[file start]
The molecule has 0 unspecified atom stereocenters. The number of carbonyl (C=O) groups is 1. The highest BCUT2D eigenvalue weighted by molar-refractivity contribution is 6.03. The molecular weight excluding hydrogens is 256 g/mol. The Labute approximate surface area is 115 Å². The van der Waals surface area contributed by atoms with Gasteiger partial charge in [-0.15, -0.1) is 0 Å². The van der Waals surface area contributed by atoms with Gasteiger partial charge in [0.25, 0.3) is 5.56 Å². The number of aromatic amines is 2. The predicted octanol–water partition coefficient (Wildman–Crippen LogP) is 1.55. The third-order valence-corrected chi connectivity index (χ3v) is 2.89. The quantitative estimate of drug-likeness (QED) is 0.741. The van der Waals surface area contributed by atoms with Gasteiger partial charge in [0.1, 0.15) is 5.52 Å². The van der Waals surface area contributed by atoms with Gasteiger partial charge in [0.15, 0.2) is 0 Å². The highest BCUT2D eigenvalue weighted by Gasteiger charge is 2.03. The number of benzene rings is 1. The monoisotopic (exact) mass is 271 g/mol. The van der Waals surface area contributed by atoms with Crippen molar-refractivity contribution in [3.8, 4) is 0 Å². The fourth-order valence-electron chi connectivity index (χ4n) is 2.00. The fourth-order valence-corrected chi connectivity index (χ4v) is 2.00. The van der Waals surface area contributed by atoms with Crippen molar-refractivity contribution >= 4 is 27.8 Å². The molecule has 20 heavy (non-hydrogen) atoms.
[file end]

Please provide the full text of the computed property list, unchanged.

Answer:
The molecule has 0 unspecified atom stereocenters. The number of carbonyl (C=O) groups is 1. The highest BCUT2D eigenvalue weighted by molar-refractivity contribution is 6.03. The molecular weight excluding hydrogens is 256 g/mol. The Labute approximate surface area is 115 Å². The van der Waals surface area contributed by atoms with Gasteiger partial charge in [-0.15, -0.1) is 0 Å². The van der Waals surface area contributed by atoms with Gasteiger partial charge in [0.25, 0.3) is 5.56 Å². The number of aromatic amines is 2. The predicted octanol–water partition coefficient (Wildman–Crippen LogP) is 1.55. The third-order valence-corrected chi connectivity index (χ3v) is 2.89. The quantitative estimate of drug-likeness (QED) is 0.741. The van der Waals surface area contributed by atoms with Gasteiger partial charge in [0.1, 0.15) is 5.52 Å². The van der Waals surface area contributed by atoms with Gasteiger partial charge in [0.15, 0.2) is 0 Å². The highest BCUT2D eigenvalue weighted by Gasteiger charge is 2.03. The number of benzene rings is 1. The monoisotopic (exact) mass is 271 g/mol. The van der Waals surface area contributed by atoms with Crippen molar-refractivity contribution in [3.8, 4) is 0 Å². The fourth-order valence-electron chi connectivity index (χ4n) is 2.00. The fourth-order valence-corrected chi connectivity index (χ4v) is 2.00. The van der Waals surface area contributed by atoms with Crippen molar-refractivity contribution >= 4 is 27.8 Å². The molecule has 20 heavy (non-hydrogen) atoms.